By: Doaa El-Bey
The third filling of the Grand Ethiopian Renaissance Dam will not pose a threat to Egypt’s water security this year, reports Doaa El-Bey
While experts rule out that a third filling of the Grand Egyptian Renaissance Dam (GERD) will pose a threat to Egypt’s water supply this year, they agree that Addis Ababa’s announcement that the third filling will start in August constitutes yet another contravention of the regulations governing international rivers.
On Friday, GERD project manager Kifle Horo told the media that Ethiopia will complete the third filling of the GERD reservoir in August and September.
Horo’s announcement came during the launch of the first phase of electricity generation at the dam, a ceremony attended by Prime Minister Abiy Ahmed and senior officials.
“It is obvious that this kind of announcement is for local public consumption and aims to improve the image of the Ethiopian government,” said an Egyptian official speaking on condition of anonymity. An announcement of deforestation of the area around GERD as part of engineering works for the third filling was made earlier this year during a meeting that included the Ethiopian Minister of Irrigation together and other senior officials.
Former assistant to Egypt’s foreign minister Mohamed Hegazi also believes the announcing of a third filling was purely for domestic consumption, but given that it represents yet another unilateral act it may prompt to refer the file to the UN Security Council once again.
Egypt could easily opt to repeat the demand Minister of Foreign Affairs Sameh Shoukri included in his address to the Security Council in July — “to unequivocally call upon the parties to reach an equitable agreement on the GERD, within a defined timeline, and to encourage them to work diligently and with earnestness to achieve that objective forthwith” — according to Hegazi.
On Friday, Horo insisted the filling of the dam was an “automatic process” that cannot be stopped and that any talk about the dangers GERD constituted was ill informed and inconsequential.
GERD’s first turbine, which is supposed to generate 375 megawatts of power, started partial operation in February and a second electricity —generating turbine will be tested “within weeks”, according to Ethiopian officials.
Sudan’s Foreign Ministry denounced Horo’s statement as “irresponsible” and reiterated position that Addis Ababa should not take any unilateral steps until a fair and legally binding agreement is reached.
“The Foreign Ministry underlines its commitment to the present negotiating process that preserves the rights of the three concerned parties and aims to reach a comprehensive settlement so that the dam becomes a blessing and not become a curse,” read the Sudanese Foreign Ministry’s statement.
Meanwhile, on the sidelines of the World Economic Forum (WEF) meeting in Davos last week, Shoukri said Cairo is always ready for dialogue on the dam issue and described the GERD file as an existential issue and a matter of national security for Egypt.
Abbas Sharaki, a professor of geology and water resources at Cairo University, described Horo’s announcement as irresponsible on the diplomatic as well as technical level, and that claiming Ethiopia is not concerned about Egypt and Sudan’s statements on the dangers of the dam was openly provocative.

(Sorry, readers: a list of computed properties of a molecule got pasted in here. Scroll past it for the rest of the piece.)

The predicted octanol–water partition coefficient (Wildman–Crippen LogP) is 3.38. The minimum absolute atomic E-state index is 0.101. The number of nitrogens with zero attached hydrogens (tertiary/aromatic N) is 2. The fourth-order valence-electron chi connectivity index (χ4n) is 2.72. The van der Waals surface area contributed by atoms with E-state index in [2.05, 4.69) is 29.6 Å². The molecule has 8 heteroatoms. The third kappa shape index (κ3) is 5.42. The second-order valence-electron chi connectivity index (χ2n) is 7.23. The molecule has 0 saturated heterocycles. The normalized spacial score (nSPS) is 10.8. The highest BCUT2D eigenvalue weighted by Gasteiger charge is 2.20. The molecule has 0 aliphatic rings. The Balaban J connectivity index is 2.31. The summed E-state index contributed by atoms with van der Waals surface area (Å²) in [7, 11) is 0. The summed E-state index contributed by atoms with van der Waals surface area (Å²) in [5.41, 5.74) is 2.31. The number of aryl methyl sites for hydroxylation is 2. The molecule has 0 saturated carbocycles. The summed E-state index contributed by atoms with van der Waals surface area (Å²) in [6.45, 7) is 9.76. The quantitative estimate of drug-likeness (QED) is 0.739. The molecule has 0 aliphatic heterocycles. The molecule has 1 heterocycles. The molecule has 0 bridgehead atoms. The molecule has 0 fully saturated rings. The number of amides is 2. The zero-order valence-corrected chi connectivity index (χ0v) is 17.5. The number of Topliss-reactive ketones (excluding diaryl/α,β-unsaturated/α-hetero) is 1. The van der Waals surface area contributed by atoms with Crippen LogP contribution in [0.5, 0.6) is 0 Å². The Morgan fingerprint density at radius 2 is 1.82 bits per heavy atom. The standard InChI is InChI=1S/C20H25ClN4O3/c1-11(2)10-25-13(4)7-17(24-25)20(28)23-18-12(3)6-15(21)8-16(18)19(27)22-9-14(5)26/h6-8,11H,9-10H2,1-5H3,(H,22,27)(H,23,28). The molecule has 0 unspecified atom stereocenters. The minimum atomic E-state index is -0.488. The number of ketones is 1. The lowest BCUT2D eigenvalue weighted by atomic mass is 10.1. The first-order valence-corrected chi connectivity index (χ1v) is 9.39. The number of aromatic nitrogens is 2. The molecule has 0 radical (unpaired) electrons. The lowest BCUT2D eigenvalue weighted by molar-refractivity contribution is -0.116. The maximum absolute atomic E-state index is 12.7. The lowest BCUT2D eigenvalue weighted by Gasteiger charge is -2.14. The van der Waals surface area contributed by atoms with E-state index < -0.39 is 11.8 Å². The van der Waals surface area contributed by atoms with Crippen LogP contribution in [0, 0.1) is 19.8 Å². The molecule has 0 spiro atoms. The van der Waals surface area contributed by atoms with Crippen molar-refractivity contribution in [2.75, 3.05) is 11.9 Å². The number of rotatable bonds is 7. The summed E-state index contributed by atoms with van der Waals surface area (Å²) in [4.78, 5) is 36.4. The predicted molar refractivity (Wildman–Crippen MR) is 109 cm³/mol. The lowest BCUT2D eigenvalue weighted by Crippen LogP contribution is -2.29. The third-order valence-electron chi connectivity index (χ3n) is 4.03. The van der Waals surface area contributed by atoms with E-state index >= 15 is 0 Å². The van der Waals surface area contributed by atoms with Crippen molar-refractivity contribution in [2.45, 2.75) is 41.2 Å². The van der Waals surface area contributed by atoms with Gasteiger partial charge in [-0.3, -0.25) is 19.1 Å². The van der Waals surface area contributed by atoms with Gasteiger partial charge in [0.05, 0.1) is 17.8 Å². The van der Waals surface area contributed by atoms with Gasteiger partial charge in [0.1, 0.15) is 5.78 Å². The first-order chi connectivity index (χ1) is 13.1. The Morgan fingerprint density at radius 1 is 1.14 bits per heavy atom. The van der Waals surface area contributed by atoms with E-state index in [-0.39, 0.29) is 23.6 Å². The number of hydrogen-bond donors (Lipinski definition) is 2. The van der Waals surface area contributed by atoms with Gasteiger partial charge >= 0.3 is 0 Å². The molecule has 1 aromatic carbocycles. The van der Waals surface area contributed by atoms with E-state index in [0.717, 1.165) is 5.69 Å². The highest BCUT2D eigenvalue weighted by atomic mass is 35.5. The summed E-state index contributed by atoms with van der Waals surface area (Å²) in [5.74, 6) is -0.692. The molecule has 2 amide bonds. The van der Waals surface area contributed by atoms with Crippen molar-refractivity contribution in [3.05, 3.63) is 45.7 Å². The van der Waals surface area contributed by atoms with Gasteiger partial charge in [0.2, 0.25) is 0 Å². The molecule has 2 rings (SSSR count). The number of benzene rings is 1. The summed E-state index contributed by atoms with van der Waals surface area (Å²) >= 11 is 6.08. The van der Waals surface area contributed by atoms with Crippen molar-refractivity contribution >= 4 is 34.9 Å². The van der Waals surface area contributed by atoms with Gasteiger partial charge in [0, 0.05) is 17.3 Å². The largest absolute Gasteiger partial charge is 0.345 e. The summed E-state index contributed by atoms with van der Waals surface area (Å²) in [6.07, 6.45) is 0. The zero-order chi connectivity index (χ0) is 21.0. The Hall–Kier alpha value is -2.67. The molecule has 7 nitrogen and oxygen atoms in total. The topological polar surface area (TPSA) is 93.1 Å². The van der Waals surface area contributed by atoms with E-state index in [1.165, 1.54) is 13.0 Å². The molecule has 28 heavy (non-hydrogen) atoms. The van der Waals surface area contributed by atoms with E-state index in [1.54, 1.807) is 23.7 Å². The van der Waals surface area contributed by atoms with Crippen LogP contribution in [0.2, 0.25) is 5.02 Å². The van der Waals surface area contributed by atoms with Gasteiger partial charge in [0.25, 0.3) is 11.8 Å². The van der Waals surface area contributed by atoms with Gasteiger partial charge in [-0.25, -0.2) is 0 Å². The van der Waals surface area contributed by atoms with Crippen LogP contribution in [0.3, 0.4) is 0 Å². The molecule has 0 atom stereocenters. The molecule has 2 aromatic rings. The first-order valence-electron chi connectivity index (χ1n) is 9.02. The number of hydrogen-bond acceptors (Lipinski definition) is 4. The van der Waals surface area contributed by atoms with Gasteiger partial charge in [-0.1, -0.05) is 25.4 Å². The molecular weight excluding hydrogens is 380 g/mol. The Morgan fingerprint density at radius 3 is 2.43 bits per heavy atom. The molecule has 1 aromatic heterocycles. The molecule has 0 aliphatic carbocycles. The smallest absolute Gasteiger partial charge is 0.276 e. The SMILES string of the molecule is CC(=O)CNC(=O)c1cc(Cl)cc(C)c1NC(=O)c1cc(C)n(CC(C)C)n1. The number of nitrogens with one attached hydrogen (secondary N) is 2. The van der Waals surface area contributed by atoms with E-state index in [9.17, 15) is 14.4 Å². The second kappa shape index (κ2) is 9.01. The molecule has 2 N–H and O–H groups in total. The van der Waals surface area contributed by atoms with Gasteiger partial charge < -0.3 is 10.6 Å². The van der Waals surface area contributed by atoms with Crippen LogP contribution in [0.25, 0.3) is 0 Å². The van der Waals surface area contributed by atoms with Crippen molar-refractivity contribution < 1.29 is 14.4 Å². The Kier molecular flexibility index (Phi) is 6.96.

“It would have been more convincing if he had said that we conducted the necessary technical studies and called for resuming negotiations to show Egypt and Sudan the results and remove any concerns about GERD,” Sharaki said.
On the technical level, Sharaki said it remains unclear how high the middle corridor of the dam will be. Construction work on the corridor will continue until the last moment before the flood season, with Addis Ababa seemingly determined to complete the construction work necessary to facilitate the storage 10 billion cubic metres (bcm).
“If we say that on average each extra metre in the wall height means 0.5 bcm of stored water, then if they manage to build 20 metres they will be able to meet their target. However, the best estimates put what can be stored in the third filling are between 3 bcm to 5 bcm,” he said.
According to Sharaki, the third filling may not pose a great danger to Egypt’s water supply this year given the projects Egypt has already undertaken to save water but “it does present a fait accompli for the third year in a row”.
Ethiopia’s aim is to add an additional 10 bcm of water annually until the target of 74 bcm is reached. Its original plan was to store 18.5 bcm in the first filling, but only 5 bcm was stored in the first year, and 3 bcm in the second.
Cairo and Khartoum have repeatedly rejected Ethiopia’s unilateral filling of the dam before a binding agreement on GERD’s filling and operation is reached.
Tripartite negotiations on GERD stopped in April last year after Egypt, Sudan and Ethiopia failed to reach an agreement ahead of the second filling of the dam. When the UNSC met in July to discuss the issue Tunisia, the only Arab (non-permanent) member of the council, submitted a draft resolution calling on Ethiopia to negotiate in good faith and setting a timetable of six months for reaching an agreement, under the umbrella of the African Union (AU), but the session concluded without a vote on the draft resolution. The UNSC did, however, issue a presidential statement two months later urging Ethiopia, Sudan, and Egypt to resume negotiations, under the auspices of the AU, and “finalise the text of a mutually acceptable agreement on filling and operating the dam within a reasonable time frame”.